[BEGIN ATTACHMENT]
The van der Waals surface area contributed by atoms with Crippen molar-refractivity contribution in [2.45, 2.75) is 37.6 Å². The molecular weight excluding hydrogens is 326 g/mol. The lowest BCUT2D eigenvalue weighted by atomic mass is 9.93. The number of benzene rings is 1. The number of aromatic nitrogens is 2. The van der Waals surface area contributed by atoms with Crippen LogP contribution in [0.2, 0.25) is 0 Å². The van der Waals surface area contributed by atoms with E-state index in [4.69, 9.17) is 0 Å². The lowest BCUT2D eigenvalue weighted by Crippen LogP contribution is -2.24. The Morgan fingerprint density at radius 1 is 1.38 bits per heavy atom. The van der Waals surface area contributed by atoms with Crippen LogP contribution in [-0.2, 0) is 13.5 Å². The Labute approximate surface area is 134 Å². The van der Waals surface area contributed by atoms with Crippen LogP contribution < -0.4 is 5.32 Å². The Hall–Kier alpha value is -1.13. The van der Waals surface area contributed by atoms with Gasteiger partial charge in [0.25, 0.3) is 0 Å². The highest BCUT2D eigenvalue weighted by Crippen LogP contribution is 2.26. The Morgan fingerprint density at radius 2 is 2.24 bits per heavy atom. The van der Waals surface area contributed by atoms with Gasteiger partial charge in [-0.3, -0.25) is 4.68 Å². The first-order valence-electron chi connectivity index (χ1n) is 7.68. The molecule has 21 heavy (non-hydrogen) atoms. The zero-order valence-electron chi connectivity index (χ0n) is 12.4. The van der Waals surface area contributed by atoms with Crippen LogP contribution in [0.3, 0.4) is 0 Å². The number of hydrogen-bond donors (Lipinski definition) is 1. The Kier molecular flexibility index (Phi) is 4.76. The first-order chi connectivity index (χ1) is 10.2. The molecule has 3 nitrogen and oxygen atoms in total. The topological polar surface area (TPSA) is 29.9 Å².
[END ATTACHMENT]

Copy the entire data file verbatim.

The van der Waals surface area contributed by atoms with Crippen molar-refractivity contribution in [2.45, 2.75) is 37.6 Å². The molecular weight excluding hydrogens is 326 g/mol. The lowest BCUT2D eigenvalue weighted by atomic mass is 9.93. The number of benzene rings is 1. The number of aromatic nitrogens is 2. The van der Waals surface area contributed by atoms with Crippen LogP contribution in [0.2, 0.25) is 0 Å². The van der Waals surface area contributed by atoms with E-state index in [4.69, 9.17) is 0 Å². The lowest BCUT2D eigenvalue weighted by Crippen LogP contribution is -2.24. The Morgan fingerprint density at radius 1 is 1.38 bits per heavy atom. The van der Waals surface area contributed by atoms with Crippen LogP contribution in [-0.2, 0) is 13.5 Å². The Labute approximate surface area is 134 Å². The van der Waals surface area contributed by atoms with Crippen LogP contribution < -0.4 is 5.32 Å². The Hall–Kier alpha value is -1.13. The van der Waals surface area contributed by atoms with Gasteiger partial charge in [0.25, 0.3) is 0 Å². The highest BCUT2D eigenvalue weighted by Crippen LogP contribution is 2.26. The Morgan fingerprint density at radius 2 is 2.24 bits per heavy atom. The van der Waals surface area contributed by atoms with Gasteiger partial charge in [-0.3, -0.25) is 4.68 Å². The first-order valence-electron chi connectivity index (χ1n) is 7.68. The molecule has 21 heavy (non-hydrogen) atoms. The zero-order valence-electron chi connectivity index (χ0n) is 12.4. The van der Waals surface area contributed by atoms with Crippen LogP contribution in [0.3, 0.4) is 0 Å². The number of hydrogen-bond donors (Lipinski definition) is 1. The Kier molecular flexibility index (Phi) is 4.76. The first-order chi connectivity index (χ1) is 10.2. The molecule has 3 nitrogen and oxygen atoms in total. The topological polar surface area (TPSA) is 29.9 Å².